Dinosaur 'Coliseum’ reveals prehistoric pedestrian pathway
Scientists have found a massive area the size of 1.5 football fields, now dubbed "The Coliseum," which was once a popular thoroughfare to water for multiple species of prehistoric beasts over many generations some 70 million years ago.
While we can’t confirm if the arrangement of footprints suggested dinosaurs gathered here for gladiatorial fights like the Romans did at the rocky structure that inspired this site's name, the dinosaur Coliseum is almost as impressive.
Researchers at the University of Alaska Fairbanks made the discovery following a seven-hour hike into the Denali National Park and Preserve, and it is now the home of the largest known single dinosaur track site in the US state.
Like a geological triple-decker (or more) sandwich, the 20-story-high structure, pushed vertical due to tectonic plate convergence, reveals a cliff face of layer upon layer of preserved prints throughout time.
“It’s not just one level of rock with tracks on it,” said Dustin Stewart, the paper’s lead author and a former UAF graduate student. “It is a sequence through time. Up until now, Denali had other track sites that are known, but nothing of this magnitude.”
What’s more, it has been easily missed, with the prints hiding in plain sight depending on the light hitting the rocks.
“When our colleagues first visited the site, they saw a dinosaur trackway at the base of this massive cliff,” said Pat Druckenmiller, senior author of the paper and director of the University of Alaska Museum of the North. “When we first went out there, we didn’t see much either.”
However, as dusk approached, the fading sun hit the ‘dimples’ of the prints to highlight them, and the site revealed itself to the researchers.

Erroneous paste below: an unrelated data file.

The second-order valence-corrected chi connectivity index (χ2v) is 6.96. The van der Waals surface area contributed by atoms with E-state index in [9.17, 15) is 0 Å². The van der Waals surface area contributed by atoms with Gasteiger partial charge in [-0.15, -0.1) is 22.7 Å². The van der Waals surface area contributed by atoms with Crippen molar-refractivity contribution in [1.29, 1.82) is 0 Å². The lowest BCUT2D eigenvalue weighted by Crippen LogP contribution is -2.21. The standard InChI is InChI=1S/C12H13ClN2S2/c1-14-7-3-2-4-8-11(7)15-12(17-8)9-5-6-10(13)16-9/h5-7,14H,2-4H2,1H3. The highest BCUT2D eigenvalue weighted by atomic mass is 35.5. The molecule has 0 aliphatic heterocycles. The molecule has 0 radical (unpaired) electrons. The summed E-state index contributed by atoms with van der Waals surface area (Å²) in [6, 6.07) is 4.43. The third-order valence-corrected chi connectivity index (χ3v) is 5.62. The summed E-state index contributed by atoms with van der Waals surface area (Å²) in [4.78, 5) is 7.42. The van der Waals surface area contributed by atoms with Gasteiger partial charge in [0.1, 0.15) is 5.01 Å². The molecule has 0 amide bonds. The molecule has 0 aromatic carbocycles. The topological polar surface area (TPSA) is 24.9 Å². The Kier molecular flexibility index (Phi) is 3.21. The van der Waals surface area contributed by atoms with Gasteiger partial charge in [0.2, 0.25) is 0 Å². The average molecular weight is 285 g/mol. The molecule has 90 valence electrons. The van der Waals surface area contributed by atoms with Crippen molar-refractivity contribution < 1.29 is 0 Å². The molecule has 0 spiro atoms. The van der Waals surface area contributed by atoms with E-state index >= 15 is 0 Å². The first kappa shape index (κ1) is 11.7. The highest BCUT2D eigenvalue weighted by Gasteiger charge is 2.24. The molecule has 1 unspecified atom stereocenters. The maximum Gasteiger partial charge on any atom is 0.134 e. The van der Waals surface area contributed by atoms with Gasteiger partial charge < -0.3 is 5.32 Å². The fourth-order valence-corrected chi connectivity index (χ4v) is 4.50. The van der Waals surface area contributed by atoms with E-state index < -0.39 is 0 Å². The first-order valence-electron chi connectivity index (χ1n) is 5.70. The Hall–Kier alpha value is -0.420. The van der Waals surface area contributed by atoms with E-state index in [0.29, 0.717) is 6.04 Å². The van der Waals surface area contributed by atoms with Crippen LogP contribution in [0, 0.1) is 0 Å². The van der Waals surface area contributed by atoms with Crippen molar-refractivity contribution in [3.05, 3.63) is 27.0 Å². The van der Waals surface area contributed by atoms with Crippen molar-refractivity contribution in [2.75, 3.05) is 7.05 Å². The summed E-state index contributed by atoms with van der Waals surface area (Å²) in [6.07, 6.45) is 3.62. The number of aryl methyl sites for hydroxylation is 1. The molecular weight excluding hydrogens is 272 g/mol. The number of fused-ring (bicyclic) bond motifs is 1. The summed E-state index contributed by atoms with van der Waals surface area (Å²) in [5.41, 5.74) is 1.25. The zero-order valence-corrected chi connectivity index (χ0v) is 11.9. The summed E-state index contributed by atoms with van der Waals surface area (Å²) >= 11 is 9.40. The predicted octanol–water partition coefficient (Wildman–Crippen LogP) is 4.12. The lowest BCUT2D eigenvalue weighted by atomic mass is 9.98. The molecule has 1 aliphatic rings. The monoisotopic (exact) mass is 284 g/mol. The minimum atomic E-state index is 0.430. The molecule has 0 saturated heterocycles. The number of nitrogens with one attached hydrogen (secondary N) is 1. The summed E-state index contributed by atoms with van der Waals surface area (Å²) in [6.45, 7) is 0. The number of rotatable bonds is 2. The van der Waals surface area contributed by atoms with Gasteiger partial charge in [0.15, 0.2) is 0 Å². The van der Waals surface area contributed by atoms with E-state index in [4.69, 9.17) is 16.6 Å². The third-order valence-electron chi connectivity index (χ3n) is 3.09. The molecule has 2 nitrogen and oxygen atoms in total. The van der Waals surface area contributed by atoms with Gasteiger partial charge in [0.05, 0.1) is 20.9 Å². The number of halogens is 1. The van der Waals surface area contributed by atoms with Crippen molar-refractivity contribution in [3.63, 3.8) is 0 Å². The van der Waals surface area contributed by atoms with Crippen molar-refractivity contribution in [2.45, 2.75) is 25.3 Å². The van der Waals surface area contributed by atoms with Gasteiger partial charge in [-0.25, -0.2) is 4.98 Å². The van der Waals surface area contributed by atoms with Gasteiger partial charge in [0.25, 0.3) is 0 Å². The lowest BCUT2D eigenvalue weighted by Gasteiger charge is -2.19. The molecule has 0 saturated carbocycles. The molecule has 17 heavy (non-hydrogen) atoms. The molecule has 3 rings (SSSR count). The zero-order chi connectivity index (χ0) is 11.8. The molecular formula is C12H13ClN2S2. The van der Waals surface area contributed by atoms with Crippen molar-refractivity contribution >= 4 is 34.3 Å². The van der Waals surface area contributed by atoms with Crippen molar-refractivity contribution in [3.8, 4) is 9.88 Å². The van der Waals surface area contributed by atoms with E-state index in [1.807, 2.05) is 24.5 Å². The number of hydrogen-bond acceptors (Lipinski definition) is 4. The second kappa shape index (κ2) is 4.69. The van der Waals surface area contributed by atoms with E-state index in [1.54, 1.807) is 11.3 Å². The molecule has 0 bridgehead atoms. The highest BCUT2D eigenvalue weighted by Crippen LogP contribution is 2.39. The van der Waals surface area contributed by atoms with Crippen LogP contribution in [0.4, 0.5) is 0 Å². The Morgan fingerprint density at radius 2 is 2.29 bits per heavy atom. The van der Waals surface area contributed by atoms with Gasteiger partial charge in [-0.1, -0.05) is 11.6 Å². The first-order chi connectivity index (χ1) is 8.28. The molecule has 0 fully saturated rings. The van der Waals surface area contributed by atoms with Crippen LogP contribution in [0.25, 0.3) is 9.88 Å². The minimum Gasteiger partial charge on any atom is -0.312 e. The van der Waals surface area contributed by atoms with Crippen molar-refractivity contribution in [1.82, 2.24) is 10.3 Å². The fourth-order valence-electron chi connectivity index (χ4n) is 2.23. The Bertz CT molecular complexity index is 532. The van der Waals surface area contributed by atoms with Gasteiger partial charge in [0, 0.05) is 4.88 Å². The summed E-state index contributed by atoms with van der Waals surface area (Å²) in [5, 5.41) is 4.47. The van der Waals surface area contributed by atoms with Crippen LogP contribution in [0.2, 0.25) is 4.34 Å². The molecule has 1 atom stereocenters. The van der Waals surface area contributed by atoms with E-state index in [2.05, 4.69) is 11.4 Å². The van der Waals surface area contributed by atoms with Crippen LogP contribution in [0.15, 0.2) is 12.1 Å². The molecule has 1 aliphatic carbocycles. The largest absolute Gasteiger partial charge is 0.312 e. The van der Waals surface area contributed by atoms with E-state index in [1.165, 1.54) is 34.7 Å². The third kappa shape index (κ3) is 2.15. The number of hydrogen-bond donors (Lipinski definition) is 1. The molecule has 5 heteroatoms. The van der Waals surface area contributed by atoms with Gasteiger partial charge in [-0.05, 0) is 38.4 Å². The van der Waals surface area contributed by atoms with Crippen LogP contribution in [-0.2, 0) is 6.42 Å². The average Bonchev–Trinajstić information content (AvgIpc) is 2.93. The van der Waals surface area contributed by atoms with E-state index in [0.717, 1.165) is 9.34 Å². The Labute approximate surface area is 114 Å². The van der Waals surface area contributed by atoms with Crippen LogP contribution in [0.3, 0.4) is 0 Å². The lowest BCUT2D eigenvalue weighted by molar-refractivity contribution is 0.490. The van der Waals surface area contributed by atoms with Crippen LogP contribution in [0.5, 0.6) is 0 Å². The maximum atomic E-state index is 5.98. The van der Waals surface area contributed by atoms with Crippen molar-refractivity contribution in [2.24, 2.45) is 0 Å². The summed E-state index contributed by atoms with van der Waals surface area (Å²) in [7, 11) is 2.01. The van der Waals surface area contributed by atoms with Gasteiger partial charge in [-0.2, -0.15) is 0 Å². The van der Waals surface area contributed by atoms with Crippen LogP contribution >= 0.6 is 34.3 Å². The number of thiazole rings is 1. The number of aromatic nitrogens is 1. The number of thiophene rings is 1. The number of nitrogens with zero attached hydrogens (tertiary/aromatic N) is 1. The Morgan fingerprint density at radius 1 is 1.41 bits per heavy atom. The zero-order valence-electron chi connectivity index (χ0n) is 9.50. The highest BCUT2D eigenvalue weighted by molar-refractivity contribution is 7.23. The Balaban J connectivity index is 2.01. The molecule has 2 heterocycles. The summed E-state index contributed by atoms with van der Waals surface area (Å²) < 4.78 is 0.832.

“They are beautiful,” Druckenmiller said. “You can see the shape of the toes and the texture of the skin.”
In the Late Cretaceous Period, the cliffs were sediment on flat ground located by a likely watering hole. Tectonic plate activity pushed the ground upwards, folding it and tilting it, causing it to create a wall of tracks.
As such, the tracks are both original hardened impressions of footprints in the mud, and casts of tracks due to where sediment had filled in the tracks and hardened.
As for the species, juveniles and adults that frequented the site over thousands of years included large plant-eating, duck-billed and horned dinosaurs, as well as some carnivores, including raptors and tyrannosaurs, and small wading birds.
“It was forested and it was teeming with dinosaurs,” Druckenmiller said. “There was a tyrannosaur running around Denali that was many times the size of the biggest brown bear there today. There were raptors. There were flying reptiles. There were birds. It was an amazing ecosystem.”
The team also found fossilized plants, pollen grains and clues suggesting freshwater shellfish and other invertebrates.
“All these little clues put together what the environment looked like as a whole,” Stewart said.
The area, popular with visitors for its natural beauty today, would have been just as stunning 70 million years ago, researchers say, though a little warmer, more akin to the Pacific Northwest.
“It’s amazing to know that around 70 million years ago, Denali was equally impressive for its flora and fauna,” Druckenmiller said.
The research was published in the journal Historical Biology.
Source: University of Alaska Fairbanks